Date of Award

January 2022

Document Type


Degree Name

Master of Public Health (MPH)


School of Public Health

First Advisor

Mayur M. Desai

Second Advisor

Dowin H. Boatright


Objective: To assess the relationship between the perceptions of student-faculty interactions and self-reported burnout scores during professional medical education. Design: Cross-sectional study. Setting: 140 accredited US medical schools by the Association of American Medical Colleges in 2016 and 2017. Participants: 26,464 of 30,651 graduating medical students who completed the Association of American Medical Colleges’ Graduation Questionnaire in 2016 and 2017 and who had complete questionnaires for all aspects of our related measures. Main outcome measures: Exploratory factor analysis was used to identify latent constructs underlying 14 measured students’ perception of faculty interaction variables and develop factor based scales. The association between factor based scales of students’ perception of faculty interactions and burnout across two dimensions, adjusted for self-reported sex, sexual orientation, and race/ethnicity was measured using multinomial logistic regression. Results: Three latent constructs representing students’ perceptions of faculty interactions were identified using exploratory factor analysis. Across the respect factor-based scale, a one category increase in subscale score was associated with lower odds of exhaustion [quintile 2 (odds ratio (OR) = 0.84 [95% confidence interval (CI): 0.83 to 0.86]), quintile 3 (OR = 0.79 [95% CI: 0.77 to 0.80]), quintile 4 (OR = 0.76 [95% CI: 0.74 to 0.77]), and quintile 5 (OR = 0.70 [95% CI: 0.68 to 0.71])] and disengagement [quintile 2 (OR = 0.82 [95% CI: 0.80 to 0.84]), quintile 3 (OR = 0.73 [95% CI: 0.71 to 0.74]), quintile 4 (OR = 0.66 [95% CI: 0.64 to 0.68]), and quintile 5 (OR = 0.60 [95% CI: 0.58 to 0.61])], our two dimensions of burnout, compared to quintile 1. Similar associations were seen in the patient and student factor-based scales. These relationships persisted after adjustment for 3 demographic variables. Conclusion: In this cross-sectional study of US medical students, those reporting more favorable interactions with medical school faculty have an associated decrease in self-reported burnout.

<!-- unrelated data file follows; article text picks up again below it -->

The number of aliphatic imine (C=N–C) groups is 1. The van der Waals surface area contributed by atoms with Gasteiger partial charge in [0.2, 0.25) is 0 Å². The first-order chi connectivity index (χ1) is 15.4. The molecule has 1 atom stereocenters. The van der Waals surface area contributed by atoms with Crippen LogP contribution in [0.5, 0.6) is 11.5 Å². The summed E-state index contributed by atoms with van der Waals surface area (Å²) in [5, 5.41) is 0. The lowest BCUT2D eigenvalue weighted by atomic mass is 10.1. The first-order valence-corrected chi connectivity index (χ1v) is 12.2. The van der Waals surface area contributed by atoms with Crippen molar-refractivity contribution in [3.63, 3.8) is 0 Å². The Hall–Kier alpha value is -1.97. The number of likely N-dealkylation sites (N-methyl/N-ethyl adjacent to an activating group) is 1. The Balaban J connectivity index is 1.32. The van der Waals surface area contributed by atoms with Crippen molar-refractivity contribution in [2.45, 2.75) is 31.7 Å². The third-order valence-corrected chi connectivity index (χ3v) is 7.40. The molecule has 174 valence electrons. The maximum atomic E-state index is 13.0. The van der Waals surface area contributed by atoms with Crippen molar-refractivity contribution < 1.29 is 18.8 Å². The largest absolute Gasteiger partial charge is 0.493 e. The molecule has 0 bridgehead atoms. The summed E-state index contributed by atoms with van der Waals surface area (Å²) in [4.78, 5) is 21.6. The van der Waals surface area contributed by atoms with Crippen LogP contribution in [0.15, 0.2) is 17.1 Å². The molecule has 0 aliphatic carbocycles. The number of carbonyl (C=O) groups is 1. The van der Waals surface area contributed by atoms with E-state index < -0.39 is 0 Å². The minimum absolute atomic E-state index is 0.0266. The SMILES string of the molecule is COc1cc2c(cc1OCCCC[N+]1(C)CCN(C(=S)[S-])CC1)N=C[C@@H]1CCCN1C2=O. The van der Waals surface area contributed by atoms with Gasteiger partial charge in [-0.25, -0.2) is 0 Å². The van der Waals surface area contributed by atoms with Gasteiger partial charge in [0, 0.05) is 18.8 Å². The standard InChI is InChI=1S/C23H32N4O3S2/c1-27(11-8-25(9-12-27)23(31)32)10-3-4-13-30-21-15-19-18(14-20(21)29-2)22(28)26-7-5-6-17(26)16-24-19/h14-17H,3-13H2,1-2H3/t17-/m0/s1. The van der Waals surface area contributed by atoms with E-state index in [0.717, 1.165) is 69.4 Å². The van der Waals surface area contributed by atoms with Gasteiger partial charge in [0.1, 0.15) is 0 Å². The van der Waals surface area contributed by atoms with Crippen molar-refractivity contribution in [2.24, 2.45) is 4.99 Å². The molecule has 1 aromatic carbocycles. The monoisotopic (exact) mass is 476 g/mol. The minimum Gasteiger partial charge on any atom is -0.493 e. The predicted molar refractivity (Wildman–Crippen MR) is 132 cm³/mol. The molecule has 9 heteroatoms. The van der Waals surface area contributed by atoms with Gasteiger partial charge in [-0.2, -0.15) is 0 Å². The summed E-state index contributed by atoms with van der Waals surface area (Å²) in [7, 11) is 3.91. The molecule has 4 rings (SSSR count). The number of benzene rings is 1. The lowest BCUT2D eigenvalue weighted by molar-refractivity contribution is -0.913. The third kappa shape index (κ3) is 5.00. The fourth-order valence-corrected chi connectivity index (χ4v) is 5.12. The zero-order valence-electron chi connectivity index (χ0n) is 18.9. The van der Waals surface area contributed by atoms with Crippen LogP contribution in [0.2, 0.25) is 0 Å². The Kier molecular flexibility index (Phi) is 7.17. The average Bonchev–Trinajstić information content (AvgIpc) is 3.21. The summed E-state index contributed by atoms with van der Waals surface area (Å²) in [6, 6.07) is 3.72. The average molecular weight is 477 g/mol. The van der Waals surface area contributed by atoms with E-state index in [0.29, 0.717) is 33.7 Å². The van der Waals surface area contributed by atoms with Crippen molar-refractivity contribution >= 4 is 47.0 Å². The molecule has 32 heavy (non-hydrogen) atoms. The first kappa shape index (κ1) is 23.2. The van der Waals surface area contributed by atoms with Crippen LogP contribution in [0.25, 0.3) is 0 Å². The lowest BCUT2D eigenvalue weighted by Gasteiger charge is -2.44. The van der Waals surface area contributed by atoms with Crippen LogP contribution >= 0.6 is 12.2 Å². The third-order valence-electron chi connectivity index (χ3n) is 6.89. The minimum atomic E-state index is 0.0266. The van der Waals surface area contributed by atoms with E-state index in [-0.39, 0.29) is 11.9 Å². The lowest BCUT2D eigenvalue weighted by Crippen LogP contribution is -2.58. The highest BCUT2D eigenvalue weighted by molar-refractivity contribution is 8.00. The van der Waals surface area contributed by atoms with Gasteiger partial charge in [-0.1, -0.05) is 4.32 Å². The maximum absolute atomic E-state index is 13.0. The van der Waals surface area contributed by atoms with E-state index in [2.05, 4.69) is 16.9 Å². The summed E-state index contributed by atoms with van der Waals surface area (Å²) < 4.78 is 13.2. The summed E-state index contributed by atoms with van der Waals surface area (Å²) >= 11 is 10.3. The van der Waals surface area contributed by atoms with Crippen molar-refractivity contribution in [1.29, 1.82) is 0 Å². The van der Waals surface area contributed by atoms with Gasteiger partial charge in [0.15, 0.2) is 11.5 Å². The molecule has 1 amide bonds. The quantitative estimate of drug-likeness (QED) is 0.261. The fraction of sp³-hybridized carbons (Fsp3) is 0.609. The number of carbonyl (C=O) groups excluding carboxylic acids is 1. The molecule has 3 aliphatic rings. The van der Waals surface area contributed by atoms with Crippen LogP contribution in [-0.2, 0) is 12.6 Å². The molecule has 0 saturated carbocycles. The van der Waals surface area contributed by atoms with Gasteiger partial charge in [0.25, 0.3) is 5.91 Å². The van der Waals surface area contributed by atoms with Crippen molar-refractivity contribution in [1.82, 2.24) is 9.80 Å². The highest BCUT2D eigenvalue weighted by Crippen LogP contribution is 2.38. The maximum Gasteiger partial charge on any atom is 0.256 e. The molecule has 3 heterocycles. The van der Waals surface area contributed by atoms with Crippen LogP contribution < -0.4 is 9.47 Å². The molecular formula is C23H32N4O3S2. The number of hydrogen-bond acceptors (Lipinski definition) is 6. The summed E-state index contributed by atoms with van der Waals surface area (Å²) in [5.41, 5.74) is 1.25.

This thesis is restricted to Yale network users only. It will be made publicly available on 05/19/2024